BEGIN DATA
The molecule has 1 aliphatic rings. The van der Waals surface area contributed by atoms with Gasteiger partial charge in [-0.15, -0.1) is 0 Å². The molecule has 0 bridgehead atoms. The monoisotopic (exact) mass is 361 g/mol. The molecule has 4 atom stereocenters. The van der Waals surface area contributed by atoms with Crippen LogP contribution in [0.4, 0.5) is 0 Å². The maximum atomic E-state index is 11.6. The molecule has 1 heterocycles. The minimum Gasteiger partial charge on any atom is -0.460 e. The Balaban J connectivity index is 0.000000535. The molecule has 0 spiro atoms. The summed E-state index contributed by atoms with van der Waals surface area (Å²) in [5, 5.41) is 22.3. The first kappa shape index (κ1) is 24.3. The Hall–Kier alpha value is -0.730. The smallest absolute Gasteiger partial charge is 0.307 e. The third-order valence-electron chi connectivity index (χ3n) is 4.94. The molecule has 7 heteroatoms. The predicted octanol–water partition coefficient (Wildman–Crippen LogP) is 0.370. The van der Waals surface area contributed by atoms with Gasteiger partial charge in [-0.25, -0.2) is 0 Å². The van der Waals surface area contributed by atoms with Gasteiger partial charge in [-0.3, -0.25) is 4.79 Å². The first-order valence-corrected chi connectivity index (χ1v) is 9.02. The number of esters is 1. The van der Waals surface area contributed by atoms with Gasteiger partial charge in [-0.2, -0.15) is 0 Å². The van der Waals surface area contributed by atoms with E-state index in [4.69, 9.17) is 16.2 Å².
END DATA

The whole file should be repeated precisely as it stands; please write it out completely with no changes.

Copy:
The molecule has 1 aliphatic rings. The van der Waals surface area contributed by atoms with Gasteiger partial charge in [-0.15, -0.1) is 0 Å². The molecule has 0 bridgehead atoms. The monoisotopic (exact) mass is 361 g/mol. The molecule has 4 atom stereocenters. The van der Waals surface area contributed by atoms with Crippen LogP contribution in [0.4, 0.5) is 0 Å². The maximum atomic E-state index is 11.6. The molecule has 1 heterocycles. The minimum Gasteiger partial charge on any atom is -0.460 e. The Balaban J connectivity index is 0.000000535. The molecule has 0 spiro atoms. The summed E-state index contributed by atoms with van der Waals surface area (Å²) in [5, 5.41) is 22.3. The first kappa shape index (κ1) is 24.3. The Hall–Kier alpha value is -0.730. The smallest absolute Gasteiger partial charge is 0.307 e. The third-order valence-electron chi connectivity index (χ3n) is 4.94. The molecule has 7 heteroatoms. The predicted octanol–water partition coefficient (Wildman–Crippen LogP) is 0.370. The van der Waals surface area contributed by atoms with Gasteiger partial charge in [-0.25, -0.2) is 0 Å². The van der Waals surface area contributed by atoms with Gasteiger partial charge in [-0.3, -0.25) is 4.79 Å². The first-order valence-corrected chi connectivity index (χ1v) is 9.02. The number of esters is 1. The van der Waals surface area contributed by atoms with Gasteiger partial charge in [-0.2, -0.15) is 0 Å². The van der Waals surface area contributed by atoms with E-state index in [4.69, 9.17) is 16.2 Å².